Elie's Expositions

A bereaved father blogging for catharsis... and for distraction. Accordingly, you'll see a diverse set of topics and posts here, from the affecting to the analytical to the absurd. Something for everyone, but all, at the core, meeting a personal need.


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Friday, March 17, 2006

Purim and SP Day

Happy national holiday to all my readers who hail from the Emerald Isle! (do I have any??) If you're both Jewish and Irish you must be pretty happy by now, as you got to celebrate a drinking-related holiday twice this week.

In fact, Purim and SP Day always come fairly close together, and often do fall the same week. I don't see how they could possibly have any common origins though, so this is a just an interesting coincidence. But I do recall a fellow rabbinical student who hailed from Ireland, and was the subject of a YU press release for celebrating both holidays in 1984 when they fell on consecutive days. Of course, his rabbeim weren't too thrilled with this particular PR piece! Talk about the right hand not knowing what the left hand is doing...

But anyhoo, in honor of my Irish reader(s) (if any) and the confluence of these two joyous, if somewhat tipsy, holidays, here is my favorite Irish ballad, straight from the marvelous, twisted mind of Professor Tom Lehrer. Enjoy!

About a maid I’ll sing a song,
Sing rickety-tickety-tin,
About a maid I’ll sing a song
Who didn’t have her family long.
Not only did she do them wrong,
She did ev’ryone of them in, them in,
She did ev’ryone of them in.

One morning in a fit of pique,
Sing rickety-tickety-tin,
One morning in a fit of pique,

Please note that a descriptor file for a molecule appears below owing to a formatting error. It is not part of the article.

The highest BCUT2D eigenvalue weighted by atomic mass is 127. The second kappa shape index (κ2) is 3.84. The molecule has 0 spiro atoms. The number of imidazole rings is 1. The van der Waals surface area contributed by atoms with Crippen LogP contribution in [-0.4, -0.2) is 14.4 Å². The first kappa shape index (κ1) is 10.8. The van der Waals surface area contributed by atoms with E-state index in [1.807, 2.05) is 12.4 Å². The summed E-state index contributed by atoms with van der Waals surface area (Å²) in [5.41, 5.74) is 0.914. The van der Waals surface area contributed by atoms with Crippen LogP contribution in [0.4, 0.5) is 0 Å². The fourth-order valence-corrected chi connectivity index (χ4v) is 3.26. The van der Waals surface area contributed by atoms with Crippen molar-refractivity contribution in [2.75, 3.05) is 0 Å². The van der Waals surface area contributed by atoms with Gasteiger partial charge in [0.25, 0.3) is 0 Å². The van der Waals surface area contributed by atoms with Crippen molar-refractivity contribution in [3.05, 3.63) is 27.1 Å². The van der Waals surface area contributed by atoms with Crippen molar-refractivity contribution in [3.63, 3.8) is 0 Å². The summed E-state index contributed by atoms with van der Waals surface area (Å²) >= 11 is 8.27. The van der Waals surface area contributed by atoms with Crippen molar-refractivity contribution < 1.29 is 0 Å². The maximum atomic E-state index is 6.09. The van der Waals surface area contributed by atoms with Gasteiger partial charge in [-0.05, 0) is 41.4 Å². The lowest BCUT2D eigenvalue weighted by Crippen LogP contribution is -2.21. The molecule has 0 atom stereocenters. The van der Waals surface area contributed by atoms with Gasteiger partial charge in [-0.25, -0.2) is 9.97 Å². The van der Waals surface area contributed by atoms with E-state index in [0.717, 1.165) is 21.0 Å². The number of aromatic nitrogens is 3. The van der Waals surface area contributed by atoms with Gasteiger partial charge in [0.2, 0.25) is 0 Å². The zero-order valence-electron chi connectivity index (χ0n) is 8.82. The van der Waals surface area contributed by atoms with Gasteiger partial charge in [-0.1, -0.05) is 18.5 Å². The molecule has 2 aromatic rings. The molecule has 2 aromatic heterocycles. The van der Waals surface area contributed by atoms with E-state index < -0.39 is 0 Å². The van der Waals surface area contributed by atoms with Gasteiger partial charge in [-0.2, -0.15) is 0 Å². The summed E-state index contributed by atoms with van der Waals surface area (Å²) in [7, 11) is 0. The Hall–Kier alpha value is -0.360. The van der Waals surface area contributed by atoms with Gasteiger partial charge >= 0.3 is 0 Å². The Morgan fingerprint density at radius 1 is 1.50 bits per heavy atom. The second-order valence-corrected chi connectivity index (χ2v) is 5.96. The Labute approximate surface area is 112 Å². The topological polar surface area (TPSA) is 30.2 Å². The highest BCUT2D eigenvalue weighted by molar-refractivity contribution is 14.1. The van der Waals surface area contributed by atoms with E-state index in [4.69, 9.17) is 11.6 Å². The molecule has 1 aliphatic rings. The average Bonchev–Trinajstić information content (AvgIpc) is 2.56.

She drowned her father in the creek.
The water tasted bad for a week,
And we had to make do with gin, with gin,
We had to make do with gin.

Her mother she could never stand,
Sing rickety-tickety-tin,
Her mother she cold never stand,
And so a cyanide soup she planned.
The mother died with a spoon in her hand,
And her face in a hideous grin, a grin,
Her face in a hideous grin.

She set her sister’s hair on fire,
Sing rickety-tickety-tin,
She set her sister’s hair on fire,
And as the smoke and flame rose high’r,
Danced around the funeral pyre,
Playin’ a violin, -olin,
Playin’ a violin.

She weighted her brother down with stones,
Rickety-tickety-tin,
She weighted her brother down with stones,
And sent him off to davy jones.
All they ever found were some bones,
And occasional pieces of skin, of skin,
Occasional pieces of skin.

One day when she had nothing to do,
Sing rickety-tickety-tin,
One day when she had nothing to do,
She cut her baby brother in two,
And served him up as an irish stew,
And invited the neighbors in, -bors in,
Invited the neighbors in.

And when at last the police came by,
Sing rickety-tickety-tin,
And when at last the police came by,
Her little pranks she did not deny,
To do so she would have had to lie,
And lying, she knew, was a sin, a sin,
Lying, she knew, was a sin.

My tragic tale, I won’t prolong,
Rickety-tickety-tin,
My tragic tale I won’t prolong,
And if you do not enjoy the song,
You’ve yourselves to blame if it’s too long,
You should never have let me begin, begin,
You should never have let me begin.

1 Comments:

At 3/22/06, 2:51 PM, Blogger Attila said...

Don't forget the ballad of Finnegan's Wake (not to be too confused with the James Joyce novel).

Lyrics here.

Best part is when the people are fighting at the wake and someone spills whiskey on the corpse:

Then Mickey Maloney ducked his head,
When a noggin of whiskey flew at him,
It missed, and falling on the bed,
The liquor scattered over Tim!
The corpse revives! See how he raises!
Timothy rising from the bed,
Says,"Whirl your whiskey around like blazes,
Thanum an Dhoul! Do you think I'm dead?"

 

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